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Domaine Doudet-Naudin Beaune Clos du Roy Premier Cru 2012

Pinot Noir from Beaune, Cote de Beaune, Cote d'Or, Burgundy, France
    13% ABV
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    13% ABV

    Winemaker Notes

    The Beaune Clos du Roy Premier Cru displays a pleasant deep ruby color marked by some brown shades. On the nose, the wine shows its personality with intense aromas of red and black ripe fruits, closed aromas of soil and humus, and the traditional game notes. In the mouth, in its youth, the wine is very concentrated and deep. The palate is rich and masculine. Natural tannins are very present (but never desiccating) spices together with the ripe fruits, beautiful and long aftertaste. This wine will age very well.

    Young, this wine goes very well with any roasted meats and poultry (duck breast, leg of lamb, roasted beef) and of course the traditional cheeses. After a few years, it will be pair successfully with all simmered and cooked meats, game birds and generally great traditional food.

    Critical Acclaim

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    Domaine Doudet-Naudin

    Domaine Doudet-Naudin

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    Domaine Doudet-Naudin, Beaune, Cote de Beaune, Cote d'Or, Burgundy, France
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    Founded in 1849 by Albert Brenot in Savigny-lès-Beaune, Doudet-Naudin is one of the oldest Burgundy wine Maisons. In 1933 it was acquired by the Doudet family, who have developed and expanded the Maison while preserving its fundamental values: respect for traditions and excellence.

    Christophe Rochet, the current head of Doudet-Naudin, is committed to maintaining the values of this well-respected Maison while restructuring it. For almost two centuries, the winery has been producing great wines with a single goal: to reveal and highlight the Burgundy terroir while respecting the values that we hold dear: authenticity and quality.

    While the city represents the epicenter of wine production in Burgundy, the term, “Beaune” also refers to the specific sub-appellation of the greater Côte de Beaune, whose vineyards climb up the pastoral slopes that border the city to its west. Originally founded as a Roman camp by Julius Caesar, the city of Beaune eventually became the seat of the dukes of Burgundy until the 13th century. Today it is home to top négociants such as Louis Jadot, Joseph Drouhin, Louis Latour, and Bouchard Père et Fils.

    The appellation, dominated by Pinot noir plantings, represents a lovely and charming place to begin to understand red Burgundy. Its sandy soils create light and supple, floral driven Pinot noir. These wines are designed to be enjoyed within five to 10 years. The vineyards of Beaune span a broad swath of Premier Crus from Savigny-lès-Beaune to its border with Pommard.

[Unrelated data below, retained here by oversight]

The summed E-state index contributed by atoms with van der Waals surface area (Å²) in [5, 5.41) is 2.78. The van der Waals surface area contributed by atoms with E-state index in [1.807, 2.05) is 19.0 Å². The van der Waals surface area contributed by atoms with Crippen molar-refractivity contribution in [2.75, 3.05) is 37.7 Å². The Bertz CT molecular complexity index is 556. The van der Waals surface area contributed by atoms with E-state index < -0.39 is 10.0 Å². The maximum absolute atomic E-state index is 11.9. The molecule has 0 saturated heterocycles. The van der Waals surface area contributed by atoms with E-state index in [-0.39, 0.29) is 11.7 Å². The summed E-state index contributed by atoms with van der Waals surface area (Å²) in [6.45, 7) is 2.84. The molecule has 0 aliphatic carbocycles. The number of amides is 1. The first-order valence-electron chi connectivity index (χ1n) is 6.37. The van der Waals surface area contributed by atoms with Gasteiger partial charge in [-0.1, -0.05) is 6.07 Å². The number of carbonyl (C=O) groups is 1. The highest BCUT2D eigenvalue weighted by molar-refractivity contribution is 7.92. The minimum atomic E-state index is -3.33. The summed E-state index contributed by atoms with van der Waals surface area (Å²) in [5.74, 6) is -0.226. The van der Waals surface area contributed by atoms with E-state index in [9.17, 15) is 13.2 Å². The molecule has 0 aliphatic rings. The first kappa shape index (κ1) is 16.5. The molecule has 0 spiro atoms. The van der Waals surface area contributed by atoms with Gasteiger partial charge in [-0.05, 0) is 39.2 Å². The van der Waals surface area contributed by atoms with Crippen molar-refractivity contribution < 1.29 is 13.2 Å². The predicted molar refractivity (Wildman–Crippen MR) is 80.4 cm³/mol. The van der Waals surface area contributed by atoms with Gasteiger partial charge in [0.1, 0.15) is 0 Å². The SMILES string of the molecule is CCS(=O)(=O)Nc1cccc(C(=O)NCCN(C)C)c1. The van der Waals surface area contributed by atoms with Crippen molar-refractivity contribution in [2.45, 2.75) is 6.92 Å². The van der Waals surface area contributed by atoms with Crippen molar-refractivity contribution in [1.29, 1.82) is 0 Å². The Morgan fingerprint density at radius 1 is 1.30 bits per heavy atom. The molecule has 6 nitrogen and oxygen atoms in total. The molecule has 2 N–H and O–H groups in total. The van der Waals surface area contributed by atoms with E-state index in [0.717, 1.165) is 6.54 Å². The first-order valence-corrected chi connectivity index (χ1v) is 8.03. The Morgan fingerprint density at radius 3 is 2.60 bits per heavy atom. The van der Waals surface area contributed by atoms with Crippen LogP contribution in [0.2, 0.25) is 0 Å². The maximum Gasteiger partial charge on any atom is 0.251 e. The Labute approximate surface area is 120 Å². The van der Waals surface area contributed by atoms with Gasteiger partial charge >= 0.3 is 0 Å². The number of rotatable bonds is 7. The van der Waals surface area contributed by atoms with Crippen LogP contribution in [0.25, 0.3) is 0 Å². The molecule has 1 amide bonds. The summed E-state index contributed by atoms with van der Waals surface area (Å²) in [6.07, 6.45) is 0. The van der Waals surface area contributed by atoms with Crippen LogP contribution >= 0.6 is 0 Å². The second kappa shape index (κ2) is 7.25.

Chardonnay acreage here has been increasing here in the more recent years.

    Pinot Noir

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    One of the most finicky yet rewarding grapes to grow, Pinot Noir is a labor of love for many. However, the greatest red wines of Burgundy prove that it is unquestionably worth the effort. In fact, it is the only red variety permitted in Burgundy. Highly reflective of its terroir, Pinot Noir prefers calcareous soils and a cool climate, requires low yields to achieve high quality and demands a lot of attention in the vineyard and winery. It retains even more glory as an important component of Champagne as well as on its own in France’s Loire Valley and Alsace regions. This sensational grape enjoys immense international success, most notably growing in Oregon, California and New Zealand with smaller amounts in Chile, Germany (as Spätburgunder) and Italy (as Pinot Nero).

    In the Glass

    Pinot Noir is all about red fruit—strawberry, raspberry and cherry with some heftier styles delving into the red or purple plum and in the other direction, red or orange citrus. It is relatively pale in color with soft tannins and a lively acidity. With age (of which the best examples can handle an astounding amount) it can develop hauntingly alluring characteristics of fresh earth, savory spice, dried fruit and truffles.

    Perfect Pairings

    Pinot’s healthy acidity cuts through the oiliness of pink-fleshed fish like salmon and tuna but its mild mannered tannins give it enough structure to pair with all sorts of poultry: chicken, quail and especially duck. As the namesake wine of Boeuf Bourguignon, Pinot noir has proven it isn’t afraid of beef. California examples work splendidly well with barbecue and Pinot Noir is also vegetarian-friendly—most notably with any dish that features mushrooms.

    Sommelier Secret

    For administrative purposes, the region of Beaujolais is often included in Burgundy. But it is extremely different in terms of topography, soil and climate, and the important red grape here is ultimately Gamay. Truth be told, there is a tiny amount of Gamay sprinkled around the outlying parts of Burgundy (mainly in Maconnais) but it isn’t allowed with any great significance and certainly not in any Villages or Cru level wines.

    VTODNNBCR12_2012 Item# 236956